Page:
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J Behav Ther Exp Psychiatry. 2017 Mar;54:278-284. doi: 10.1016/j.jbtep.2016.10.003. Epub 2016 Oct 18.

Let it go: Depression facilitates disengagement from unattainable goals.

Author information

1
Department of General Psychology II, Institute for Psychology, Friedrich-Schiller-University Jena, Am Steiger 3, Haus 1, D-07743 Jena, Germany. Electronic address: katkoppe@gmail.com.
2
Department of General Psychology II, Institute for Psychology, Friedrich-Schiller-University Jena, Am Steiger 3, Haus 1, D-07743 Jena, Germany. Electronic address: klaus.rothermund@uni-jena.de.

Abstract

BACKGROUND AND OBJECTIVES:

Previous studies have demonstrated that clinging to unattainable goals is linked to the onset of depression. The present study investigated whether symptoms of a clinical depression are adaptive in that they facilitate disengagement from unattainable goals.

METHODS:

A group of depressive inpatients (n = 40) was compared to a non-depressive control group (n = 38) in regard to how much time they spent on unsolvable anagrams, while controlling for group differences in the time spent on solvable anagrams.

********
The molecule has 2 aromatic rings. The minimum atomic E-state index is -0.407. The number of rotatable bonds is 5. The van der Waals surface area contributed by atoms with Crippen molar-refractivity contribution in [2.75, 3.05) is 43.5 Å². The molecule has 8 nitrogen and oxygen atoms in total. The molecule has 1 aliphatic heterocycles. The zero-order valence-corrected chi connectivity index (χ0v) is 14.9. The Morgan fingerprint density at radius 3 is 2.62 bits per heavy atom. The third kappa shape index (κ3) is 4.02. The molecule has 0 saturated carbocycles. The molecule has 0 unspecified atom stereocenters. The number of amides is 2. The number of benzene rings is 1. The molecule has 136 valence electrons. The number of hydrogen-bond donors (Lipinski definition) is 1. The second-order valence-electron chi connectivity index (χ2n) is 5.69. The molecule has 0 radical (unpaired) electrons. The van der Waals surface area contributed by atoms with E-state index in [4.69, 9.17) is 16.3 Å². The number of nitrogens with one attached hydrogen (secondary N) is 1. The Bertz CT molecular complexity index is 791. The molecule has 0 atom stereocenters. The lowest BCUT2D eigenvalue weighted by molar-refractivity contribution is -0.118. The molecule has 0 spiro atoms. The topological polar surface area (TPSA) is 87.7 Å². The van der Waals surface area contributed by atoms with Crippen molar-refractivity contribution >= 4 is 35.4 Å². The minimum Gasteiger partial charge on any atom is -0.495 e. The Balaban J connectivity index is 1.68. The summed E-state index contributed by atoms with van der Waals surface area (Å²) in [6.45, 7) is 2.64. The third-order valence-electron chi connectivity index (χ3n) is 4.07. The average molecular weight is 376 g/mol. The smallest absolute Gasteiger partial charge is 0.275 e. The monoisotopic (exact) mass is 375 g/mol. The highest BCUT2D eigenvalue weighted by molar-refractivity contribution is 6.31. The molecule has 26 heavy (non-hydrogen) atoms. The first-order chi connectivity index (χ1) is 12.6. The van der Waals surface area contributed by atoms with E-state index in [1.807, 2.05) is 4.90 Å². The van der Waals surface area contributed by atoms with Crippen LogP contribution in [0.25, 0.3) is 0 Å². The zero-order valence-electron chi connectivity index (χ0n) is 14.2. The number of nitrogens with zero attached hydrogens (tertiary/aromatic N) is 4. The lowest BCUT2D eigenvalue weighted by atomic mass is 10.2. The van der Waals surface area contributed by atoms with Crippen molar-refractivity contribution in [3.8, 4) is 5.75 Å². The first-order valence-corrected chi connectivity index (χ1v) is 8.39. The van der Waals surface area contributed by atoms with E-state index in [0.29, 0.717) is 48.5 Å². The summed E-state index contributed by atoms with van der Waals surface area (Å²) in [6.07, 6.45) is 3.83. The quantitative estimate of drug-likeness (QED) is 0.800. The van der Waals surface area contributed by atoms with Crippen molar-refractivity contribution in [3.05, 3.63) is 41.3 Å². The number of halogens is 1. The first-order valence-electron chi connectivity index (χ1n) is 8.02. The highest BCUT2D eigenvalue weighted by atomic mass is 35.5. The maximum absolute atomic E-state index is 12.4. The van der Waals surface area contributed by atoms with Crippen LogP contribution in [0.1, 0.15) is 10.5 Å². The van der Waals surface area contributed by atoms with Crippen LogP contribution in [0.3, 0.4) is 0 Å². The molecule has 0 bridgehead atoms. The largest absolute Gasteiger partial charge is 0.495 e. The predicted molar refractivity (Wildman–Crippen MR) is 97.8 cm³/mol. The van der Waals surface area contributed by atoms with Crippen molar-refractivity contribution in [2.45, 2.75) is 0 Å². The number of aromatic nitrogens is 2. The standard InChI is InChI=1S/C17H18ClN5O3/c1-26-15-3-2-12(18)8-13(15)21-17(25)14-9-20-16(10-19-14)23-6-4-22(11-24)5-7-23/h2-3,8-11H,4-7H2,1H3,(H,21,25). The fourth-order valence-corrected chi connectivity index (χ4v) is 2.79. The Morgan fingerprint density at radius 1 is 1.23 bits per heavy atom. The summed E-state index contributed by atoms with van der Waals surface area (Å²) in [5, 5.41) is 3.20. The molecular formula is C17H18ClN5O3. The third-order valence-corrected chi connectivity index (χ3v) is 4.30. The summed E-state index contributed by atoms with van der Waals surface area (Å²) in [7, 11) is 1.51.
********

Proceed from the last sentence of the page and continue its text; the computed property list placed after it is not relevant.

RESULTS:

In line with our hypothesis, depressive inpatients spent less time on unsolvable anagrams. There was no group difference in the time needed to solve the solvable anagrams.

LIMITATIONS:

Our study tested disengagement from anagram tasks in the lab in a sample of depressive inpatients and thus may not be representative for contexts of disengagement from personal goals outside the lab or for people with milder or briefer forms of depression. Follow-up questions thus concern the development of goal disengagement processes in everyday life during the course of a major depressive episode.

CONCLUSIONS:

Our findings provide evidence for the view that clinical depression, although pathological, might also serve an adaptive function. We discuss possible implications of our findings for psychotherapy.

KEYWORDS:

Anagram task; Depression; Disengagement; Therapy of depression; Unsolvable task

PMID:
27783964
DOI:
10.1016/j.jbtep.2016.10.003
[Indexed for MEDLINE]

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